When bacteria in the bloodstream or a virus in the body finds its way to the brain and spinal cord, the membranes that protect it become inflamed. This swelling leads to a headache, sore, stiff neck, and fever. There are different infections that can cause meningitis and they can require totally different treatments. It is important to know which type of infection is causing the meningitis before deciding on a treatment. Besides infection or a virus, meningitis can be caused by an allergy to certain drugs, inflammatory diseases, and even some types of cancer.
As the most common form of meningitis in the US, viral meningitis is not as dangerous as other forms. The symptoms are milder, and it can even go away without any treatment. Early fall or late Summer are the most common times for meningitis viruses to affect people. Herpes, HIV, mumps and West Nile can cause viral meningitis.
When bacteria in the bloodstream reaches the brain or the spinal cord or invades the meninges through the sinus or an ear infection, it is known as bacterial meningitis. There are different bacteria that can cause bacterial meningitis:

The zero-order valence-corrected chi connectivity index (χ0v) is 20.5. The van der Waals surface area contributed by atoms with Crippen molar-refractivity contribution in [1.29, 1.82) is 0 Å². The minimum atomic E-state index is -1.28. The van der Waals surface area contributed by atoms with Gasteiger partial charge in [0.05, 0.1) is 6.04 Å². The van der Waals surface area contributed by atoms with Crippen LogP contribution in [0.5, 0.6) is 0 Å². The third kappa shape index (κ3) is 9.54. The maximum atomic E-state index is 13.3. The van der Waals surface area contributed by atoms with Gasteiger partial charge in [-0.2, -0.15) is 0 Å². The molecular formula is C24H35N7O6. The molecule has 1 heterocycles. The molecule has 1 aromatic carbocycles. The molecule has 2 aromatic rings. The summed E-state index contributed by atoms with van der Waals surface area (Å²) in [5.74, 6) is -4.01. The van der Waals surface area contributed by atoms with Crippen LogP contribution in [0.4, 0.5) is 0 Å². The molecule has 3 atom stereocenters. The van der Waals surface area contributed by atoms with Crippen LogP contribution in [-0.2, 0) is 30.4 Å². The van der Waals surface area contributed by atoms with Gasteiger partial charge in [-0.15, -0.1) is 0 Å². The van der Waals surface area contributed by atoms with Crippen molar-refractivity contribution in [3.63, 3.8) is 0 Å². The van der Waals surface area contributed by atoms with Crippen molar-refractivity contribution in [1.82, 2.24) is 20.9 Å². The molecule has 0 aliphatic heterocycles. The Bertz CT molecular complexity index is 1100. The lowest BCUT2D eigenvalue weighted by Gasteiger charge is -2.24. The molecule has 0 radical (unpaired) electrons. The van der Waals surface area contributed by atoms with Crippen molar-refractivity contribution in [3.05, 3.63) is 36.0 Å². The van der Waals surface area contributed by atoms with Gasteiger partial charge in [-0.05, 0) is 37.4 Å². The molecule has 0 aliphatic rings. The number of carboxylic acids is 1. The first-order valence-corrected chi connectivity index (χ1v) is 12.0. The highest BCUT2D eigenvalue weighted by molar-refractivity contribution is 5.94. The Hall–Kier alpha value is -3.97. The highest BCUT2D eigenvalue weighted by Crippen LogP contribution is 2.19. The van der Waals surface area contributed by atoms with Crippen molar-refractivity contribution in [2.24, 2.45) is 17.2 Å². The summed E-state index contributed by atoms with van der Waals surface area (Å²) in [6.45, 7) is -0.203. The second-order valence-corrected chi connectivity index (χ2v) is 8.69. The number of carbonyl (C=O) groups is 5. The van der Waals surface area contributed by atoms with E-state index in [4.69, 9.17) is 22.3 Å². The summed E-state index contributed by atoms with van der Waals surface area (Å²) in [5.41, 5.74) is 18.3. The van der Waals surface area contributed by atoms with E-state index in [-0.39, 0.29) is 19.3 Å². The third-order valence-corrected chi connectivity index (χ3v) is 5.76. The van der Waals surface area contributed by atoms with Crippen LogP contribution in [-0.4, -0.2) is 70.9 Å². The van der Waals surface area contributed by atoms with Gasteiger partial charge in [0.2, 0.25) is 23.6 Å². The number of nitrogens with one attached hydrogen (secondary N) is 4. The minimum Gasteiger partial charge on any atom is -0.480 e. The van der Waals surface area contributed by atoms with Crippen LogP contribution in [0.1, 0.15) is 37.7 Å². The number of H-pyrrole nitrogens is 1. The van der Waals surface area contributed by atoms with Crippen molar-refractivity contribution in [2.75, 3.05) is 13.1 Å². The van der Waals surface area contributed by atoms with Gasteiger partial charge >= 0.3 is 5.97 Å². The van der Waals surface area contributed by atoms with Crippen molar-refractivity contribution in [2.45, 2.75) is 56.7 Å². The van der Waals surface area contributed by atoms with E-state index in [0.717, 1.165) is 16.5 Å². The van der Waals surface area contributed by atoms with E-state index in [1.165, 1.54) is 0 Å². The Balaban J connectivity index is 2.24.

- Listeria – this mostly affects people with weaker immune systems. Pregnant women, elderly, and newborn babies are the highest risk factor. It can be found in soft cheese and lunch meats. It is extremely dangerous while pregnant.
- Meningococcus – This is a highly contagious form of meningitis and it most commonly is found in teenagers. Vaccines can protect against this form.
- Haemophilus – Vaccines have hugely reduced the number of people affected by this type of bacterial meningitis though it used to be the most common form in young children in America.
- Pneumococcus – This type of bacterial meningitis is found across all age groups but people can be protected against this strain through vaccination.
This type of meningitis can become chronic meningitis and can become fatal if not treated. Those with poor immune systems or immune deficiency diseases are most prone to contracting it.
While the symptoms will mostly be the same as any other type of meningitis, chronic meningitis can take several weeks to fully develop. Fungi invade the spinal cord and brain membranes and cause swelling and damage.
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